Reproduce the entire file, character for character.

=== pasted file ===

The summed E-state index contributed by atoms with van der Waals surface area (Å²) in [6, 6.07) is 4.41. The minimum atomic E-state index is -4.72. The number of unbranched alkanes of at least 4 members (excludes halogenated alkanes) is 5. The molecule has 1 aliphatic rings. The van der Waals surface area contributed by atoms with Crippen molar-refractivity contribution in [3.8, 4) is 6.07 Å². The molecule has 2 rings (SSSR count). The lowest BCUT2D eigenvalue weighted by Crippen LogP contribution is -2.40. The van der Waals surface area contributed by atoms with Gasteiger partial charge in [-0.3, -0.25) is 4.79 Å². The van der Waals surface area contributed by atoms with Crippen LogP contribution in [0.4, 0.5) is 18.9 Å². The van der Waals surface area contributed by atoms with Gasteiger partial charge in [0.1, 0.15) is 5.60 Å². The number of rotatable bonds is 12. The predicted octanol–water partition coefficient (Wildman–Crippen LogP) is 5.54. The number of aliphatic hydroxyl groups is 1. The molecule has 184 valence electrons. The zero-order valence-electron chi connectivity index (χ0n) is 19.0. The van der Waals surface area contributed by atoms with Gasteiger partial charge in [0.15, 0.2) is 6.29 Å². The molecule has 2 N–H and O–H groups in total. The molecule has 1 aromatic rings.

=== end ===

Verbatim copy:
The summed E-state index contributed by atoms with van der Waals surface area (Å²) in [6, 6.07) is 4.41. The minimum atomic E-state index is -4.72. The number of unbranched alkanes of at least 4 members (excludes halogenated alkanes) is 5. The molecule has 1 aliphatic rings. The van der Waals surface area contributed by atoms with Crippen molar-refractivity contribution in [3.8, 4) is 6.07 Å². The molecule has 2 rings (SSSR count). The lowest BCUT2D eigenvalue weighted by Crippen LogP contribution is -2.40. The van der Waals surface area contributed by atoms with Gasteiger partial charge in [-0.3, -0.25) is 4.79 Å². The van der Waals surface area contributed by atoms with Crippen LogP contribution in [0.4, 0.5) is 18.9 Å². The van der Waals surface area contributed by atoms with Gasteiger partial charge in [0.1, 0.15) is 5.60 Å². The number of rotatable bonds is 12. The predicted octanol–water partition coefficient (Wildman–Crippen LogP) is 5.54. The number of aliphatic hydroxyl groups is 1. The molecule has 184 valence electrons. The zero-order valence-electron chi connectivity index (χ0n) is 19.0. The van der Waals surface area contributed by atoms with Gasteiger partial charge in [0.15, 0.2) is 6.29 Å². The molecule has 2 N–H and O–H groups in total. The molecule has 1 aromatic rings.